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Inspection Summary


Overall summary & rating

Requires improvement

Updated 25 July 2018

The inspection took place on 12 and 13 June 2018 and was unannounced.

We previously inspected this service in March 2016 when the service was rated as good. The rating for the service from this inspection is requires improvement overall. This is the first time the service has been rated requires improvement.

The Goddards is a ‘care home’. People in care homes receive accommodation and nursing or personal care as single package under one contractual agreement. CQC regulates both the premises and the care provided, and both were looked at during this inspection.

The care home accommodates 14 people in one adapted building. At the time of this inspection the service supported 12 people with learning disabilities or an autistic spectrum disorder.

The care service has been developed and designed in line with the values that underpin the Registering the Right Support and other best practice guidance. These values include choice, promotion of independence and inclusion. People with learning disabilities and autism using the service can live as ordinary a life as any citizen.

There was a registered manager in place. A registered manager is a person who has registered with the Care Quality Commission to manage the service. Like registered providers, they are 'registered persons'. Registered persons have legal responsibility for meeting the requirements in the Health and Social Care Act 2008 and associated Regulations about how the service is run.

Staff did not always follow the provider’s medicine policy and procedure. This meant people were at risk from not having their medicines managed safely and administered as prescribed.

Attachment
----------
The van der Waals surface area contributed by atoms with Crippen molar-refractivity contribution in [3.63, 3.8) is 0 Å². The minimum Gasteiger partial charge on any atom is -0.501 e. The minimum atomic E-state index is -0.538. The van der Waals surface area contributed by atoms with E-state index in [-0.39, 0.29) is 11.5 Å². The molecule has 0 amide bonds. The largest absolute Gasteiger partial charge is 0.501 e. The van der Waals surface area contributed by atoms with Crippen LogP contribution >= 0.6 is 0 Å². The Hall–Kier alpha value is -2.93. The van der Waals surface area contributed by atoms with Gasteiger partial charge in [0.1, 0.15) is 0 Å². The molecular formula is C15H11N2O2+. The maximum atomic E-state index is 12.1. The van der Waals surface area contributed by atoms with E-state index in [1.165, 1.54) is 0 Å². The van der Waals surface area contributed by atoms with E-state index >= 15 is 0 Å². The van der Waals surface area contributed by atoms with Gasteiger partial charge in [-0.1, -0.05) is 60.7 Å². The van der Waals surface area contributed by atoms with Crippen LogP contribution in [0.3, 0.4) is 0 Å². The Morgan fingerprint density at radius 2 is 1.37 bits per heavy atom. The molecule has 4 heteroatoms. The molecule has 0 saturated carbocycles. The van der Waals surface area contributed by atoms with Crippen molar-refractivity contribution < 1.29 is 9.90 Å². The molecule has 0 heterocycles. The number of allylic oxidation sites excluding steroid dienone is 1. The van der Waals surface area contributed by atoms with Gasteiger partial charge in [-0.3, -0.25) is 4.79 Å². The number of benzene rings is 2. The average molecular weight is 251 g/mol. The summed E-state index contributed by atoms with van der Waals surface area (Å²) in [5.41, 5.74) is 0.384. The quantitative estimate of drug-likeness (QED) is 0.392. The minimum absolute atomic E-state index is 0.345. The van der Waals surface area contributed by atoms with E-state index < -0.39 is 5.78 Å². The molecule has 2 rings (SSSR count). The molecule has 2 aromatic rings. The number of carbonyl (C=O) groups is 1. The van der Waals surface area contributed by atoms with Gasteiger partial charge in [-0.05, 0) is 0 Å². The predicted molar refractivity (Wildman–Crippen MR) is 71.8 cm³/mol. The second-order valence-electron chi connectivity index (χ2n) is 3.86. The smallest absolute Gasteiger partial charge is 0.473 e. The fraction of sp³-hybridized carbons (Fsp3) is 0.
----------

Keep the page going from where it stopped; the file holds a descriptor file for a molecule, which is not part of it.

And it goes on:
The provider failed to maintain records of checks completed on equipment that people used to assist them with their mobility and to keep them safe.

Systems and processes in place failed to ensure staff received training or refresher training to ensure their skills and knowledge remained up to date to carry out their role and meet people’s individual needs.

The provider told us on their PIR in February 2018 that they would implement spot checks , to check and record if staff were competent in their role or the activity of care they provided. However, we found this had not been put in place.

The provider completed a range of checks and audits to maintain and improve the service. However, the systems and processes were not robust and failed to highlight and action the concerns we found during this inspection. There was a lack of oversight to evaluate for example, any accidents and incidents that had occurred and to share outcomes with staff to improve experiences for people.

We observed there were enough staff on duty to meet people’s needs. People confirmed they received care and support from regular care workers who they knew.

People told us they felt safe living at the home and staff understood how to recognise and report any signs of abuse.

Staff had completed training on the Mental Capacity Act 2005 (MCA) and were able to discuss the importance of supporting people with their independence.

People received information in a format they could understand. Where people had communication difficulties, staff understood their needs and recognised their body language and expression. This ensured their ability to communicate was enhanced.

The provider included people or their representatives in annual discussions regarding their health and wellbeing. Any positive behaviour support plans were evaluated and included input by appropriate health professionals for effectiveness.

The provider had systems and process in place to ensure care workers were appropriately recruited into the service and had the necessary skills and personality to support individuals with their everyday needs and preferences.